Halfway to our destination, we missed our exit on the highway. Usually you can just turn around without too much of a change in your estimated time of arrival, but not on white water rafting day. Once the GPS rerouted us we got 30 minutes added to our trip. Instead of arriving right on time at noon, we were now going to be a half hour late. To me, that was another sign. Emily gasped in a panic. "They'll leave without us!" she said. "The paperwork clearly states that if we don't get there on time, the group will leave without us." She sat in shock for a moment as I silently thanked God that we missed our exit. This must mean I was going to die! Now we're definitely not going white water rafting. Thank You, Lord. "Wait," Emily said, "I'll just call and tell them we missed our exit. Maybe they'll understand." She made the phone call and the very kind woman on the other end said they would wait. I was disappointed. So there's a chance we'll make it, I thought. Great.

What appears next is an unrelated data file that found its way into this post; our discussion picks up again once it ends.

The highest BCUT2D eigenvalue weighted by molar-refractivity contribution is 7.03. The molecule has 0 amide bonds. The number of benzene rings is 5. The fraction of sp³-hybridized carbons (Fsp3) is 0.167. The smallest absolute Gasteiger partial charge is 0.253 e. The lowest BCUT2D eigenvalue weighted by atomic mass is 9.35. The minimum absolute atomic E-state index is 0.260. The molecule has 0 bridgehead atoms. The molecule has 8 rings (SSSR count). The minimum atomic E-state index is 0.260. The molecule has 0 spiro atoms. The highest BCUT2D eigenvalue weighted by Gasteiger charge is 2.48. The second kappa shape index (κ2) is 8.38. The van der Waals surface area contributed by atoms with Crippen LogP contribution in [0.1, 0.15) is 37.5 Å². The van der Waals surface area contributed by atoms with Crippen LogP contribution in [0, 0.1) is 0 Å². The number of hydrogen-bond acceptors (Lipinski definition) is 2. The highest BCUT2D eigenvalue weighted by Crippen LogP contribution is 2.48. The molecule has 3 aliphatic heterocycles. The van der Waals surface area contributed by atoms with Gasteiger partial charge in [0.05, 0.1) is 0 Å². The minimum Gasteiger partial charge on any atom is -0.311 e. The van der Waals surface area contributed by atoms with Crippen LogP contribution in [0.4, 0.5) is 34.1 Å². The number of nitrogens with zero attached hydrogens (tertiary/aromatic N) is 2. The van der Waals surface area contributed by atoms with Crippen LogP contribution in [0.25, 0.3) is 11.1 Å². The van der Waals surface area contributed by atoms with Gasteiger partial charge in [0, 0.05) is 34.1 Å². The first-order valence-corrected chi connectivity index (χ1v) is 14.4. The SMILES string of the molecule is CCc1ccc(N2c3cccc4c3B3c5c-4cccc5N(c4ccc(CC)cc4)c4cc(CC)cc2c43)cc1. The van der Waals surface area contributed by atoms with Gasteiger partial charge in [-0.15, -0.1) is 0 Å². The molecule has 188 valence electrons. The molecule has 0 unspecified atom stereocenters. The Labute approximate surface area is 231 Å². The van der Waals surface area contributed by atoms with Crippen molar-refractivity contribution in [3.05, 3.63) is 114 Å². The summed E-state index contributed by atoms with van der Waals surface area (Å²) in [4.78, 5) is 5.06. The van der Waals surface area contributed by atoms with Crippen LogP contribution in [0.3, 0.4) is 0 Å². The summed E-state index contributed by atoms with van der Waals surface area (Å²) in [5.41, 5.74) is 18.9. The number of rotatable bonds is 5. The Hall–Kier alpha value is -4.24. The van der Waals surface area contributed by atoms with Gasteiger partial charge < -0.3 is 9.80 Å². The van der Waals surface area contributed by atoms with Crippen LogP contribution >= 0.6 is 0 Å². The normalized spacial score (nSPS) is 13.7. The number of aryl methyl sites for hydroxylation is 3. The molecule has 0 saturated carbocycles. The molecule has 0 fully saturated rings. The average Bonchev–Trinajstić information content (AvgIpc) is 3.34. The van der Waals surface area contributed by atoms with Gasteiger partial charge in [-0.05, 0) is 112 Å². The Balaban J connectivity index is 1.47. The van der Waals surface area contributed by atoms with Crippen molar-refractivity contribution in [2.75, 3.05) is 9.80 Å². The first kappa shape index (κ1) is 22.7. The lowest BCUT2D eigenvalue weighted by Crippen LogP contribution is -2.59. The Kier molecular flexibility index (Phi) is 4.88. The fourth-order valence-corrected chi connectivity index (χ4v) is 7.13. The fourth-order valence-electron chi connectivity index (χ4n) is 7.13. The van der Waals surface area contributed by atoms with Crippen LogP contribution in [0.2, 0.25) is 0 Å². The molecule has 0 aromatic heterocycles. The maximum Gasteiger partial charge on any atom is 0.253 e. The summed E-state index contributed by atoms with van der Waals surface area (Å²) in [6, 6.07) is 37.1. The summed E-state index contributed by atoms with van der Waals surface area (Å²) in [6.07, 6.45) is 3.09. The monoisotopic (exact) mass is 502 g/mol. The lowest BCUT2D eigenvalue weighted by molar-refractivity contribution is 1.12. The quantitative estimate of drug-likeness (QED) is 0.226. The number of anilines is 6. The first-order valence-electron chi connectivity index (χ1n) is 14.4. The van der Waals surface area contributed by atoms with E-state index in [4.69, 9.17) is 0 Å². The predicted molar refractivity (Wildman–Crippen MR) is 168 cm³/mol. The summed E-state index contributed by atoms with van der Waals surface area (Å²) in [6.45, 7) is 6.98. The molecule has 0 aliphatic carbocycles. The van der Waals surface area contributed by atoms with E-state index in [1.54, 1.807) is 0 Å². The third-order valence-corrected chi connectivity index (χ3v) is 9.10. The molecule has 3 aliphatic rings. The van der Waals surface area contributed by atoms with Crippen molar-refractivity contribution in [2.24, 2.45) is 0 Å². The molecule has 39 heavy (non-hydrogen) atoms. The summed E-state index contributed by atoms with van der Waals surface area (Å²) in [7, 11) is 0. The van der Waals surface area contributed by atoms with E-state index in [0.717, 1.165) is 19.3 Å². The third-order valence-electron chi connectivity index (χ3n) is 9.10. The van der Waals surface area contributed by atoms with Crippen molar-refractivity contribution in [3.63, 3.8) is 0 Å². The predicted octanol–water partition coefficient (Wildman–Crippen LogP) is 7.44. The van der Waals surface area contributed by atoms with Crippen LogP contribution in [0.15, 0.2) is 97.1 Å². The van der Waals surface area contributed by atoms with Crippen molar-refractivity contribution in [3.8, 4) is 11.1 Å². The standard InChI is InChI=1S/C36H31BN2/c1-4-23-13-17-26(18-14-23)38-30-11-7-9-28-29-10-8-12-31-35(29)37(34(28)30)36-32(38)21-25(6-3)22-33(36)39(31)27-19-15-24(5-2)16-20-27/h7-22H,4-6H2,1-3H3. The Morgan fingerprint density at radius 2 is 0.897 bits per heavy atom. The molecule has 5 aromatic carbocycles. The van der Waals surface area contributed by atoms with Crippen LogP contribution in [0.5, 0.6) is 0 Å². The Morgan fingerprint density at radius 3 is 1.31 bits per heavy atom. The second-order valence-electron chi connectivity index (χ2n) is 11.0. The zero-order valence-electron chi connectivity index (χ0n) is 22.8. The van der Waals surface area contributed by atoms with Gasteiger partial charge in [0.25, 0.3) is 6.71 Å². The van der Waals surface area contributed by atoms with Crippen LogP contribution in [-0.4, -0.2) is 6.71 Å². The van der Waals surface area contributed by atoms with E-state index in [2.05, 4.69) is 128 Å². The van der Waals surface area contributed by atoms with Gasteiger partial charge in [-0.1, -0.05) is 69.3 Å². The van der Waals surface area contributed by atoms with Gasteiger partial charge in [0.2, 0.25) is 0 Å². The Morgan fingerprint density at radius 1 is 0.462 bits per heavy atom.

When we finally got rerouted it seemed that all was going smoothly until suddenly the tires on the van screeched and the wheel locked. The camp leader who was driving slowed down, pulled over to the side of the road and took the keys out of the ignition. We sat for a moment, wondering what could have possibly happened and I uttered another silent sigh of relief. We're definitely not going to get there now! Woo hoo! Our driver tried restarting the van, but it fought back while I tried to fight back my smile. She tried it again, but to no avail. I held my breath on the third try and suddenly it started. Ugh. But I was still holding out hope that we would not get there in time.